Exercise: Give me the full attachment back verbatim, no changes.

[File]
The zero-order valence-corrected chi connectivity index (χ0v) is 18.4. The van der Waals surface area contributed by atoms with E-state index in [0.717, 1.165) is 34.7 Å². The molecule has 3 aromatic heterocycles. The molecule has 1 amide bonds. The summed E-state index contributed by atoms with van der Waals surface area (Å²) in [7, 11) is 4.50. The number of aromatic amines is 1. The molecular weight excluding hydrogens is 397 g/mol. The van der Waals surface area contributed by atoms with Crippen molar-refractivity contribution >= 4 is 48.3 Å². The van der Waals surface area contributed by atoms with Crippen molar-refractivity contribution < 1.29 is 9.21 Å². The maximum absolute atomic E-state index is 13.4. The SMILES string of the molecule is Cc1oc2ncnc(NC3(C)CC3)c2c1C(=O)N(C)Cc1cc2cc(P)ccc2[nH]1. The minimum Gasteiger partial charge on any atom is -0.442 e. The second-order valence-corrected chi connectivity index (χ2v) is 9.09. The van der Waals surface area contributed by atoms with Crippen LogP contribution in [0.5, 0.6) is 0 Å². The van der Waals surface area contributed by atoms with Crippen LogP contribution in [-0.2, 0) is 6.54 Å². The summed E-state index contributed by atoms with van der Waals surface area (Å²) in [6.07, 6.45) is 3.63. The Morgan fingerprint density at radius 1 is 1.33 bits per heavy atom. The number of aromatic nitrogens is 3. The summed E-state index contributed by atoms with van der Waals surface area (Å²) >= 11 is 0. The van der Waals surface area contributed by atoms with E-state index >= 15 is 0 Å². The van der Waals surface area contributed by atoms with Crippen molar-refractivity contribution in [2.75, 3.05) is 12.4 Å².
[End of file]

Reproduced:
The zero-order valence-corrected chi connectivity index (χ0v) is 18.4. The van der Waals surface area contributed by atoms with E-state index in [0.717, 1.165) is 34.7 Å². The molecule has 3 aromatic heterocycles. The molecule has 1 amide bonds. The summed E-state index contributed by atoms with van der Waals surface area (Å²) in [7, 11) is 4.50. The number of aromatic amines is 1. The molecular weight excluding hydrogens is 397 g/mol. The van der Waals surface area contributed by atoms with Crippen molar-refractivity contribution >= 4 is 48.3 Å². The van der Waals surface area contributed by atoms with Crippen molar-refractivity contribution < 1.29 is 9.21 Å². The maximum absolute atomic E-state index is 13.4. The SMILES string of the molecule is Cc1oc2ncnc(NC3(C)CC3)c2c1C(=O)N(C)Cc1cc2cc(P)ccc2[nH]1. The minimum Gasteiger partial charge on any atom is -0.442 e. The second-order valence-corrected chi connectivity index (χ2v) is 9.09. The van der Waals surface area contributed by atoms with Crippen LogP contribution in [0.5, 0.6) is 0 Å². The van der Waals surface area contributed by atoms with Crippen LogP contribution in [-0.2, 0) is 6.54 Å². The summed E-state index contributed by atoms with van der Waals surface area (Å²) in [6.07, 6.45) is 3.63. The Morgan fingerprint density at radius 1 is 1.33 bits per heavy atom. The number of aromatic nitrogens is 3. The summed E-state index contributed by atoms with van der Waals surface area (Å²) >= 11 is 0. The van der Waals surface area contributed by atoms with E-state index >= 15 is 0 Å². The van der Waals surface area contributed by atoms with Crippen molar-refractivity contribution in [2.75, 3.05) is 12.4 Å².